Scottish National Dictionary (1700–)
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First published 1974 (SND Vol. IX). Includes material from the 2005 supplement.
This entry has not been updated but may contain minor corrections and revisions.
STORE, n., v. Sc. usages:
I. n. 1. As in †Eng., farm-stock reared or bought in for breeding or fattening. Sc. combs.: (1) store-ferm, -farm, a farm, gen. in the hills, on which sheep are reared and grazed (Sc. 1808 Jam.; Rxb. 1923 Watson W.-B.; sm., s.Sc. 1971). Hence store-farmer, one who runs such a farm; (2) store-master, = store-farmer above (Sc. 1825 Jam.); (3) store-room, a sheep-farm. See Room, n.1, 7.(1) Arg. 1771 Caled. Mercury (18 March):
The lands [of Ardnamurchan] are also very proper for sheep store farms.Sc. 1808 R. Forsyth Beauties Scot. V. 271:
The store-farmer, who rears the sheep.Sc. 1848 J. Logan Gael. Gatherings 76:
The Store farmer now occupies the place of the very superior order of tenants called Tacksmen.Sc. 1855 H. Stephens Bk. of Farm I. 241:
Much difference of opinion exists among store-farmers and shepherds on this point.(2) Sc. 1732 T. Boston Crook in the Lot (1773) III. 138:
The store-master [waits] for what he calls year-time, when he draws in the produce of his flocks.sm.Sc. 1766 Caled. Mercury (12 Feb.):
The Store-masters or Farmers and possessors of sheep grounds.Dmf. 1797 R. Heron Scot. Described 47:
On the mountains the farmers are generally shepherds — or, as they call themselves, storemasters.(3) Lnk. 1758 Session Papers, Porteous v. Maccaul (24 July) 1:
Allowing the Sheep to pasture on each other's Ground, which must frequently happen in contiguous Store-rooms of this kind.Ayr. 1761 Edb. Mag. (Feb.) 62:
The parish is mostly mountainous, and consists of the following store-rooms.
2. The basis of old yeast from which a new supply is grown.Sc. 1700–3 Foulis Acct. Bk. (S.H.S.) 273, 335:
For store for the eall . . . 7s 0d. To bring store to the eall . . . 6s 0d.Gsw. 1886 Sc. Bakers' Year Book (1948) 73:
The store was the quantity of mature barm that was planted in the fresh medium which had been prepared for growing new barm or yeast.
3. the Store, the local cooperative society shop. Also store book, a cooperative society shop book. Comb. store-hoarse, a horse used by a cooperative society, often a clumsy old animal. Hence Phrs. (1) pech like an auld store hoarse, to pant heavily; (2) Ah'd raither wait for the store-hoarse, I'd rather kiss anyone but you.Edb. 1938 Fred Urquhart Time Will Knit (1988) 57:
If you needed any messages from the Store you had to wait till Meg came walking in sedately and placed her bag in the corner by the fire.Gsw. 1972 Molly Weir Best Foot Forward (1974) 161:
I wondered if our tenement wives would like that, though, for they seemed to enjoy handling money, and wouldn't have trusted their husbands not to spend the rent money or the money for the store book on drink.m.Sc. 1989 Martin Bowman and Bill Findlay The Guid Sisters 42:
Aw, who d'ye think yir kiddin! Ye wur pechin an blawin like an auld store-hoarse. Fif. 1991 William Hershaw in Tom Hubbard The New Makars 169:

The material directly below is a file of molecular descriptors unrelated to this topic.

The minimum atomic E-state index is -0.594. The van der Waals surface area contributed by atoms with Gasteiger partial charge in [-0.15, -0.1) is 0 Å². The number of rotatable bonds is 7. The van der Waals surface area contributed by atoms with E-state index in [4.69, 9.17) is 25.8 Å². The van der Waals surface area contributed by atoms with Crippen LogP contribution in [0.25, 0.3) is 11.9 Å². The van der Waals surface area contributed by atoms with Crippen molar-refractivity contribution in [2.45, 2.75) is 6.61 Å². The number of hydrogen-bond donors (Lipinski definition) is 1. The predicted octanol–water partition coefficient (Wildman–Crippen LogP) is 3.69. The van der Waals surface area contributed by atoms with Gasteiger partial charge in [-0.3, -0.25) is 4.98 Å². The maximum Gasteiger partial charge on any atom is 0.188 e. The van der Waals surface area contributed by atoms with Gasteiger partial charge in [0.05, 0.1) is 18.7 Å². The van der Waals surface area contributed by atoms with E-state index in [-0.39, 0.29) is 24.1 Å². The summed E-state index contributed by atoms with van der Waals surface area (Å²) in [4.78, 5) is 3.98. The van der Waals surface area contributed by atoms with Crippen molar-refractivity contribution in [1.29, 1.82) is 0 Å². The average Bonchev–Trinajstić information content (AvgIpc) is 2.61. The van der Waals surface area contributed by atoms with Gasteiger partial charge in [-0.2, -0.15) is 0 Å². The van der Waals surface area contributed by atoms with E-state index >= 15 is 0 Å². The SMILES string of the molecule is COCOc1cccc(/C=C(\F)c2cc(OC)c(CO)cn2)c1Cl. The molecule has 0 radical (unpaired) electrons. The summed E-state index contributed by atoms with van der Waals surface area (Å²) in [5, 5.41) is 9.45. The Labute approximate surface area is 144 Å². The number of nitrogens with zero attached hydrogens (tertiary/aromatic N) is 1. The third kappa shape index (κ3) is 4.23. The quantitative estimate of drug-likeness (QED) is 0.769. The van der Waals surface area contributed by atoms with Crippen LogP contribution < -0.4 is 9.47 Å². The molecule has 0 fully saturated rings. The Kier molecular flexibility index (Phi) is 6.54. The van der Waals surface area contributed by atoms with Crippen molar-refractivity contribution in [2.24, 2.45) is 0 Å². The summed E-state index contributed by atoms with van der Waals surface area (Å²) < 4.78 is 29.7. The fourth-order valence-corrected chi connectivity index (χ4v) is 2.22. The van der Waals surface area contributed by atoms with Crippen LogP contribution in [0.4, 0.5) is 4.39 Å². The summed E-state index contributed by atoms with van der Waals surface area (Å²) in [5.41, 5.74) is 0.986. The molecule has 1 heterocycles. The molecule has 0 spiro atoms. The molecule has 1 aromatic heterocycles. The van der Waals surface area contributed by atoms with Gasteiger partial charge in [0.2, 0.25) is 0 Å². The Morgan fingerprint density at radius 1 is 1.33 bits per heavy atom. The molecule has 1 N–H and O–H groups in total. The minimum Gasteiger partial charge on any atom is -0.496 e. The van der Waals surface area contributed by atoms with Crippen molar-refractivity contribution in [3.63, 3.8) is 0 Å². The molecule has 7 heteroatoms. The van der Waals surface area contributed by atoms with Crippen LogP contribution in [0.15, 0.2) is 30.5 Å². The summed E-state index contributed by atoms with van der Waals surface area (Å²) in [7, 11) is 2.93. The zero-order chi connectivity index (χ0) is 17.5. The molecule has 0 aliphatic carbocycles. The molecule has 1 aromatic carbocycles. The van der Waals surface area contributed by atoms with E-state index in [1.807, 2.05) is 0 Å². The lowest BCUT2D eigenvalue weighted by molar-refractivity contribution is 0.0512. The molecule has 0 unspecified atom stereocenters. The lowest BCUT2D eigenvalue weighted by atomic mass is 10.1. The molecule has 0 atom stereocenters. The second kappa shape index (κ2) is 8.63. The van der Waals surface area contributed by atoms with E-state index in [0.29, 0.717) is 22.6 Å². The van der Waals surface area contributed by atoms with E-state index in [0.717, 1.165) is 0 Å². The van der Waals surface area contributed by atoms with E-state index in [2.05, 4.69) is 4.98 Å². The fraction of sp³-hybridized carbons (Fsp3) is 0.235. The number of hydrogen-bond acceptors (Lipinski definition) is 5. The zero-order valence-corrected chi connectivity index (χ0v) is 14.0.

It blaws aff the Forth and ower the Links,
Past the butcher's, the bookies, the pub and the Store,Rnf. 1993 History on your Doorstep, The Reminiscences of the Ferguslie Elderly Forum 30:
Sometimes you were that poor you had to get a loan of somebody's store book, on a Thursday, it was what you called the turn of a leaf.Edb. 1994:
'Gie's a kiss!' 'Naw, Ah'd raither wait fur the store hoarse.'Sc. 2000 Herald 27 Mar 24:
The next floor takes you into the twentieth century, and all Edinburgh life seems preserved here, with every conceivable artefact highlighting the daily working experience of the docks, breweries, hotels and shops. The reconstructed wartime kitchen comes complete with Acme wringer and clothing coupons, while the steamie, the store and a tearoom all evoke the past.Edb. 2004:
Ma mither still gets aw her messages fae the store.Edb. 2004:
Ah'd wait fur the store hoarse afore Ah'd kiss him. Edb. 2005:
Naebody wid have dared tae touch ma mither's store book. w.Lth. 2005:
She has an arse like a store horse.
II. v. †1. To cover (land) with grazing animals, to stock with sheep.Abd. 1725 W. Macfarlane Geog. Coll. (S.H.S.) I. 103:
The Hill of Fair, stored with a great many weathers that stay in it summer and winter.
2. To keep (a breed or lineage) going, to reproduce (a stock of animals). Now obs. exc. in phr. to store the kin (and erron. kiln), to keep the human race in existence sc. by living on, fig. to survive, to keep going, to last out in gen., usually in neg. expressions (Bnff. 1866 Gregor D. Bnff. 183; ne.Sc., Ags. 1971). See also Kin, Kill, n.Abd. 1880 G. Webster Crim. Officer 80:
The beggar wan on to the coonty police aifterhin, but of coorse didna store the kin' lang there either.Abd. 1909 C. Murray Hamewith 90:
Content gin mony towmonds still we're left to store the kin.Kcd. 1932 L. G. Gibbon Sunset Song (1937) 185:
She'd soon see the end of old Guthrie's silver. . . . It was plain that the quean wouldn't store the kiln long.
3. To win all the marbles in a game from (an opponent), to rook.Kcb. 1921 T.S.D.C.:
I stored him, I'm stored.
Store n., v.
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"Store n., v.". Dictionary of the Scots Language. 2004. Scottish Language Dictionaries Ltd. Accessed 8 Jun 2023 <http://www.dsl.ac.uk/entry/snd/store>